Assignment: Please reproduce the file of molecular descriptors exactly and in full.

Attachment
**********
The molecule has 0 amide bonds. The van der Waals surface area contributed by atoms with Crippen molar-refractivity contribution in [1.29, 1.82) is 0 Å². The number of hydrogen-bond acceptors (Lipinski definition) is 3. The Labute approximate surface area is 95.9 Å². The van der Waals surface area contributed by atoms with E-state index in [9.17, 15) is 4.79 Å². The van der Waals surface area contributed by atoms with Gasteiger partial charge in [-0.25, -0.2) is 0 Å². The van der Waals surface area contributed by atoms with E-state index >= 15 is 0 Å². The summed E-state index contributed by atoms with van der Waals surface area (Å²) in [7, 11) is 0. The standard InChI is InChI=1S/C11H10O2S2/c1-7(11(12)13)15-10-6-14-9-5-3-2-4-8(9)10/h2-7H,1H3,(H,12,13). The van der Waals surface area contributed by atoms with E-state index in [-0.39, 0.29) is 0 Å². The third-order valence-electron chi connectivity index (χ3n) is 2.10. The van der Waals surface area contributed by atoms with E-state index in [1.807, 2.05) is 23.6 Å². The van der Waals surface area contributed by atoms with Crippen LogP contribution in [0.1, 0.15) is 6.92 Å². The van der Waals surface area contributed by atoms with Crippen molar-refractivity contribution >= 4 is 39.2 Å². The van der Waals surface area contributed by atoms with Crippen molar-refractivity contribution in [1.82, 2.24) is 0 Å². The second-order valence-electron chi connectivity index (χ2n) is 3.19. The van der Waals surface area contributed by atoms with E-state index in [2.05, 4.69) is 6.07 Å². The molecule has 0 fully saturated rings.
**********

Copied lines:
The molecule has 0 amide bonds. The van der Waals surface area contributed by atoms with Crippen molar-refractivity contribution in [1.29, 1.82) is 0 Å². The number of hydrogen-bond acceptors (Lipinski definition) is 3. The Labute approximate surface area is 95.9 Å². The van der Waals surface area contributed by atoms with E-state index in [9.17, 15) is 4.79 Å². The van der Waals surface area contributed by atoms with Gasteiger partial charge in [-0.25, -0.2) is 0 Å². The van der Waals surface area contributed by atoms with E-state index >= 15 is 0 Å². The summed E-state index contributed by atoms with van der Waals surface area (Å²) in [7, 11) is 0. The standard InChI is InChI=1S/C11H10O2S2/c1-7(11(12)13)15-10-6-14-9-5-3-2-4-8(9)10/h2-7H,1H3,(H,12,13). The van der Waals surface area contributed by atoms with E-state index in [-0.39, 0.29) is 0 Å². The third-order valence-electron chi connectivity index (χ3n) is 2.10. The van der Waals surface area contributed by atoms with E-state index in [1.807, 2.05) is 23.6 Å². The van der Waals surface area contributed by atoms with Crippen LogP contribution in [0.1, 0.15) is 6.92 Å². The van der Waals surface area contributed by atoms with Crippen molar-refractivity contribution >= 4 is 39.2 Å². The van der Waals surface area contributed by atoms with Crippen molar-refractivity contribution in [1.82, 2.24) is 0 Å². The second-order valence-electron chi connectivity index (χ2n) is 3.19. The van der Waals surface area contributed by atoms with E-state index in [2.05, 4.69) is 6.07 Å². The molecule has 0 fully saturated rings.